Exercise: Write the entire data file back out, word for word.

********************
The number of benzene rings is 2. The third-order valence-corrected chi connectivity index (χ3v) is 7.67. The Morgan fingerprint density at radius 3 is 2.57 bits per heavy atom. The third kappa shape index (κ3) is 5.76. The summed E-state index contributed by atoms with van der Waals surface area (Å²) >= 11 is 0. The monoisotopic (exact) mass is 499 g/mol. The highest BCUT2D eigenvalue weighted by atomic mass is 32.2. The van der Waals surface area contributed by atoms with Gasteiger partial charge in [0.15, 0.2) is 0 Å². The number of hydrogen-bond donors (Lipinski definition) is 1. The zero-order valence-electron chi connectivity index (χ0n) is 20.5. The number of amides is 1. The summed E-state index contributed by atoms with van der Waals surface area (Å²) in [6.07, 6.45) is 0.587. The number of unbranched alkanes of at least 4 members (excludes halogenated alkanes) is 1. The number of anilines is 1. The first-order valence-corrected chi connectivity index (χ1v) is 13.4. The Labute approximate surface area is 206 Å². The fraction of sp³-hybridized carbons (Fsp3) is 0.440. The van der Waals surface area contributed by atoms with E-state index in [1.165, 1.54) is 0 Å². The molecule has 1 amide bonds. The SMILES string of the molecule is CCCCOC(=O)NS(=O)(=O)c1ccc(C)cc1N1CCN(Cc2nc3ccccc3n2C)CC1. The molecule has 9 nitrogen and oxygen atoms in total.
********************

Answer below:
The number of benzene rings is 2. The third-order valence-corrected chi connectivity index (χ3v) is 7.67. The Morgan fingerprint density at radius 3 is 2.57 bits per heavy atom. The third kappa shape index (κ3) is 5.76. The summed E-state index contributed by atoms with van der Waals surface area (Å²) >= 11 is 0. The monoisotopic (exact) mass is 499 g/mol. The highest BCUT2D eigenvalue weighted by atomic mass is 32.2. The van der Waals surface area contributed by atoms with Gasteiger partial charge in [0.15, 0.2) is 0 Å². The number of hydrogen-bond donors (Lipinski definition) is 1. The zero-order valence-electron chi connectivity index (χ0n) is 20.5. The number of amides is 1. The summed E-state index contributed by atoms with van der Waals surface area (Å²) in [6.07, 6.45) is 0.587. The number of unbranched alkanes of at least 4 members (excludes halogenated alkanes) is 1. The number of anilines is 1. The first-order valence-corrected chi connectivity index (χ1v) is 13.4. The Labute approximate surface area is 206 Å². The fraction of sp³-hybridized carbons (Fsp3) is 0.440. The van der Waals surface area contributed by atoms with E-state index in [1.165, 1.54) is 0 Å². The molecule has 1 amide bonds. The SMILES string of the molecule is CCCCOC(=O)NS(=O)(=O)c1ccc(C)cc1N1CCN(Cc2nc3ccccc3n2C)CC1. The molecule has 9 nitrogen and oxygen atoms in total.